Protective effects of Brassica oleracea sprouts extract toward renal damage in high-salt-fed SHRSP: Role of AMPK/PPARa/UCP2 axis

Speranza Rubattu, Sara Di Castro, Maria Cotugno, Franca Bianchi, Roberto Mattioli, Simona Baima, Rosita Stanzione, Michele Madonna, Cristina Bozzao, Simona Marchitti, Paolo Gelosa, Luigi Sironi, Alice Pignieri, Mariateresa Maldini, Anna Maria Giusti, Mirella Nardini, Giorgio Morelli, Paolo Costantino, Massimo Volpe

Research output: Contribution to journalArticlepeer-review


Objectives: Renal damage precedes occurrence of stroke in high-sodium/low-potassium-fed stroke-prone spontaneously hypertensive rat (SHRSP). We previously reported a marked suppression of uncoupling protein-2 (UCP2) upon high-salt Japanese-style diet in SHRSP kidneys. Vegetable compounds are known to exert protective effects in cardiovascular diseases. We aimed at evaluating the impact of Brassica oleracea sprouts juice toward renal damage in Japanese diet-fed SHRSP and exploring the role of 5'-adenosine monophosphateactivated protein kinase (AMPK)/NAD-dependent deacetylase sirtuin-1 (SIRT1)/peroxisome proliferatoractivated receptor-γ coactivator-1α (PGC1α)/peroxisome proliferator-activated receptor-α (PPARα)/UCP2 axis. Methods: SHRSP received Japanese diet for 4 weeks. A group of SHRSP received Japanese diet and B. Oleracea. A third group received Japanese diet, B. Oleracea, and PPARα inhibitor (GW6471). A group of SHRSP fed with regular diet served as control. Results: Japanese diet induced marked increases of oxidative stress, inflammation, and proteinuria, along with glomerular and tubular damage, as compared with regular diet. A significant suppression of AMPK/UCP2 pathway was observed. Despite Japanese diet feeding, concomitant administration of B. Oleracea prevented oxidative stress accumulation, inflammation, renal damage, and proteinuria. All components of the UCP2 regulatory pathway were significantly increased by B. Oleracea. Superoxide dismutase 2 and phosphoendothelial nitric oxide synthase were also stimulated. Addition of PPARa inhibitor to B. Oleracea and Japanese diet significantly reduced the B. Oleracea beneficial effects. SBP levels were comparable among the different groups of rats. In vitro, UCP2 inhibition by genipin offset the antioxidant effect of B. Oleracea in renal mesangial and proximal tubular cells. Conclusion: B. Oleracea administration prevented renal damage in salt-loaded SHRSP, independently from SBP, with parallel stimulation of AMPK/SIRT1/PGC1α/PPARα/UCP2 axis. Stimulation of the latter mechanism may provide relevant renal protective effect and play a therapeutic role in target organ damage progression in hypertension.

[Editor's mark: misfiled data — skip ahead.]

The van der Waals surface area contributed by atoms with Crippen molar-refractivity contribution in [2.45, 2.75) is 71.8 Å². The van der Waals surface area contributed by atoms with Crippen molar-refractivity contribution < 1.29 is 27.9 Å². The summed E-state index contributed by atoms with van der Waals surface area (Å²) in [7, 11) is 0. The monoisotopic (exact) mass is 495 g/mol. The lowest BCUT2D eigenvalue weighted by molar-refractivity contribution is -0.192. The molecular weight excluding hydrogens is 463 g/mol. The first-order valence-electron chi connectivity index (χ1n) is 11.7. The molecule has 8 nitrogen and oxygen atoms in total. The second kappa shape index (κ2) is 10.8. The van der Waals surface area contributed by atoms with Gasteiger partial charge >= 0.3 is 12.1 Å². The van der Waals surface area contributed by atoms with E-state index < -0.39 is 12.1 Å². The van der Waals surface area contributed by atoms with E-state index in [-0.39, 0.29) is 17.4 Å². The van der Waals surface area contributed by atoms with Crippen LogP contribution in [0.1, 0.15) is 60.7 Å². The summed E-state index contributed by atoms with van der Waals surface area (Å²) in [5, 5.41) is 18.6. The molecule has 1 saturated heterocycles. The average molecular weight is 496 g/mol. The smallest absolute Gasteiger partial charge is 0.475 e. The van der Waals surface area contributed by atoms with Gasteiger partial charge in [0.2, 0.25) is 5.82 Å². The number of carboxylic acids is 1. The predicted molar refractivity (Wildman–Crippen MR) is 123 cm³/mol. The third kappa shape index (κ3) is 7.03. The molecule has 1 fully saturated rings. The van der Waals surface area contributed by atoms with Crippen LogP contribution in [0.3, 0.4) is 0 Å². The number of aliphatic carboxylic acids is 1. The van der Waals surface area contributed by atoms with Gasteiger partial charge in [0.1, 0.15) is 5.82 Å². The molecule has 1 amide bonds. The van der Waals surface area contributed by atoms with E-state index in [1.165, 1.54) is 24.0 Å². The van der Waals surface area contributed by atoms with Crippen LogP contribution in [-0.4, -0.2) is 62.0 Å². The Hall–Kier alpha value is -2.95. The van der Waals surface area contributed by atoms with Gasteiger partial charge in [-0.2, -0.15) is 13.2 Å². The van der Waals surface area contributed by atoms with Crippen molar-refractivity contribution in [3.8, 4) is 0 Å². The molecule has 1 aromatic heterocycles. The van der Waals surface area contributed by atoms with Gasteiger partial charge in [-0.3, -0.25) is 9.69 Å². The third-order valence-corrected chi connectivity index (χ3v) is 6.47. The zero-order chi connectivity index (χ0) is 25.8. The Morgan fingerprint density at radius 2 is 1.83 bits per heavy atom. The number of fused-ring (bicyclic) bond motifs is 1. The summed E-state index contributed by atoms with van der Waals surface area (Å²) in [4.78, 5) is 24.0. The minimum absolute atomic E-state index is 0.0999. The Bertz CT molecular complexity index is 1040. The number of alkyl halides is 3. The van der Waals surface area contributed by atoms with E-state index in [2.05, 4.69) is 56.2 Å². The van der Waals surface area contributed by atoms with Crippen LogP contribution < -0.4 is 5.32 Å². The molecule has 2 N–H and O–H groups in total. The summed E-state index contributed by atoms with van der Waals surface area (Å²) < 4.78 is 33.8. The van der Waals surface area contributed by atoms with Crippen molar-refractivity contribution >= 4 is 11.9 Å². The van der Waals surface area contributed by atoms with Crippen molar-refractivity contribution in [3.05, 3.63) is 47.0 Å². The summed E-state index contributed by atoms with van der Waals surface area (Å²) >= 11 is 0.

Original languageEnglish
Pages (from-to)1465-1479
Number of pages15
JournalJournal of Hypertension
Issue number7
Publication statusPublished - 2015


  • Brassica oleracea
  • High-salt diet
  • Hypertension
  • Renal damage
  • Stroke-prone spontaneously hypertensive rat

ASJC Scopus subject areas

  • Internal Medicine
  • Physiology
  • Cardiology and Cardiovascular Medicine

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